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Slashing bandwidth costs for Malaysian data centres: MDeC, AIMS

AvantiKumar | April 8, 2015
MDeC's Wan Murdani Wan Mohamad: 'Bandwidth costs to Malaysian data centres amount to 20-25% of their operational costs, compared to less than 5% enjoyed by data centres in Singapore, Hong Kong, Japan, UK and the USA.'

AIMS Group CEO, Chiew Kok Hin

Photo - Chiew Kok Hin, CEO, AIMS Group

In a move to reduce the high bandwidth costs to Malaysian data centres, the national ICT agency Multimedia Development Corporation (MDeC) has appointed carrier-neutral data centre operator AIMS Cyberjaya (AIMS) to deliver and support the InterData Centre (DC) Network ultra-broadband initiative.

MDeC director, Digital Enablement Division, Wan Murdani Wan Mohamad said the InterDC Network initiative has been developed by The Malaysian Data Centre Alliance (MDCA) after consultation with its members.

Following an open tender, Wan said AIMS will be responsible for implementing an ultra-broadband backbone to interconnect key data centres in Cyberjaya, Malaysia.

In addition, AIMS will be responsible for the deployment, configuration, monitoring and support of the network services and operations in an ultra-broadband backbone network interconnecting participating data centres within Cyberjaya. 

This plan follows reports confirming that Malaysia's international connectivity has been "ranked at a poor 28 spot (out of the top 30 nations -Cushman & Wakefield, 2013), even when the country's overall Global Data Centre Risk ranking is just at 16."

Wan said that IDC Research recently noted that "bandwidth costs borne by Malaysian data centres amount to between 20-25 percent of their operational costs compared to less than 5 percent by data centres in Singapore, Hong Kong, Japan, UK and the USA. (Bandwidth cost comprises of local and international components)."

"New submarine cables are expected to be in service by Q2 FY16 to address the international component of this bandwidth cost," he said. "But at the same time the domestic aspect needs to be equally addressed, and we are looking at ways to bring this down to create a more competitive data centre ecosystem to encourage digital content and services players to make Malaysia a base in serving the region."

 Modelled after MyIX

Wan said that the first phase of the Inter-DC Network will use existing dark (unused) optical fibre infrastructure available in Cyberjaya to interconnect with participating data centres based there.

He added that intention was to aggregate all the traffic of these data centres, to "enable drastically cheaper bulk bandwidth purchases, as typically - 10 Gbps is 4x cheaper as compared to 1 Gbps on a per megabit basis."
With dark fibre (based on a long term CAPEX investment lease model), cost does not escalate with an increase in bandwidth usage, said Wan. This allowed for maximum utilisation of the fibre capacity specifically for large bandwidth applications.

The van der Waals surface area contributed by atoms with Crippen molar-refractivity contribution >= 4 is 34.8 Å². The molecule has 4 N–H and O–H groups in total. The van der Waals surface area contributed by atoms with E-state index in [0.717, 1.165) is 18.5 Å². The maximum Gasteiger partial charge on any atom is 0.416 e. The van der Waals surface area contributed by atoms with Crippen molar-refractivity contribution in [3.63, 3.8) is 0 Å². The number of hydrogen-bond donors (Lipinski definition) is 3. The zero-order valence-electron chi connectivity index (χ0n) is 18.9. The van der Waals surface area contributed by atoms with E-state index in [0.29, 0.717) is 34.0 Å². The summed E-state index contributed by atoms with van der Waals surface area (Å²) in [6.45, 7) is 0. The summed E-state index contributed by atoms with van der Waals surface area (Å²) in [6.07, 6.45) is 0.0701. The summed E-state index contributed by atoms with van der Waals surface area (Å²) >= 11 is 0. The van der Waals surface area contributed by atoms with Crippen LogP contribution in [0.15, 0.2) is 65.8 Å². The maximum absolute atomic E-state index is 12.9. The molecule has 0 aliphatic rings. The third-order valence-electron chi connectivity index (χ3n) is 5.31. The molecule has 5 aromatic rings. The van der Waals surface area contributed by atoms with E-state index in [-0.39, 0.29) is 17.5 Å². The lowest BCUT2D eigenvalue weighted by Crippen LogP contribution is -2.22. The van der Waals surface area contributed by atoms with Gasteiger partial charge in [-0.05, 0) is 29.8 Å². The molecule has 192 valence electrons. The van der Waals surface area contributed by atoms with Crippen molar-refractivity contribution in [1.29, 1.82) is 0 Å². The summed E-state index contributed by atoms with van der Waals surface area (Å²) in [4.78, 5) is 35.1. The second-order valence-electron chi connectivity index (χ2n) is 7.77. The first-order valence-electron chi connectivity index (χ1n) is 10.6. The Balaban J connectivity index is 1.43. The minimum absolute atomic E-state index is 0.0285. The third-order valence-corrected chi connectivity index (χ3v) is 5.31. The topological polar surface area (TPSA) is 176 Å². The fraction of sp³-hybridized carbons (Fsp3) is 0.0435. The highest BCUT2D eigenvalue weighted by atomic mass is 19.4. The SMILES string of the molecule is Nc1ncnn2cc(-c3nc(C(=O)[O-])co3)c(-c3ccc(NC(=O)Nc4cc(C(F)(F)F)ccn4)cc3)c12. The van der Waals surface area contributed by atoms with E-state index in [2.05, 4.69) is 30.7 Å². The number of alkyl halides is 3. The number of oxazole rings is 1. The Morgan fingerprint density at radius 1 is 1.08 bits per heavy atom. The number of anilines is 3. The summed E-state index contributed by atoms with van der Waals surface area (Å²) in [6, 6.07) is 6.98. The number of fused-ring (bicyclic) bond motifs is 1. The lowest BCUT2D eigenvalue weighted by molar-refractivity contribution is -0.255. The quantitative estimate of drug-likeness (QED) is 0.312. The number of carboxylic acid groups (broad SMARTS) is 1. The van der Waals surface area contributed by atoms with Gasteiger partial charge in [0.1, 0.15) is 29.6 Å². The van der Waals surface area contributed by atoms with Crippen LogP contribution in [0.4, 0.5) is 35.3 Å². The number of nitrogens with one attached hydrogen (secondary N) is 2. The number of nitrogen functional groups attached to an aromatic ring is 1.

"High-bandwidth data centres are a pre-requisite for Cloud, the Internet of Things and Big Data applications; and we believe this InterDC Network initiative will enable participating data centres to offer competitive prices in offering such services," said Wan, adding that there are more than 20 data centres based in Cyberjaya.

The InterDC Network has been modelled after the Malaysian Internet Exchange (MyIX), which has significantly reduced the cost of domestic bandwidth connectivity, using the concept of aggregation nodes and co-location of network points of presence (POPs) for Internet service providers, he said

"Initial steps towards [an interconnection between the InterDC Network and the MyIX network) has already been started and has been accepted by both MyIX and the Malaysian Data Centre Alliance (MDCA) members," said Wan.

"MDeC believes that AIMS track record of successfully managing one of three key infrastructure nodes of MyIX, and their understanding of running a collective (data centre) industry  business model is an added advantage to complete this project sooner and to  be operational by Q3 FY15," he said.

 Neutrality as a strength

AIMS Group chief executive officer Chiew Kok Hin said that the "Group's strong advantage is its carrier neutrality that allows the InterDC Network participating data centres the flexibility of choosing their bandwidth provider, to offer their service provider clients more options to reach out to their end customers."

"This exciting project is set to boost the data centre industry in Malaysia via the set-up of a common bandwidth infrastructure in Cyberjaya," said Chiew. "With reduced bandwidth costs, we will be able to attract a higher number of investors looking to host their data in Malaysia and the ASEAN region."

He added AIMS was committed to MDeC's criteria, which included 99.9 percent availability, high scalability to multiple terabits of capacity, high security, and short deployment time. 

MDeC's Wan said that MDeC will oversee the initial three years of implementation and growth before handing over the project to industry stakeholders, by the fourth year of this initiative. "MDeC envisages a similar model to be extended beyond Cyberjaya in the future."


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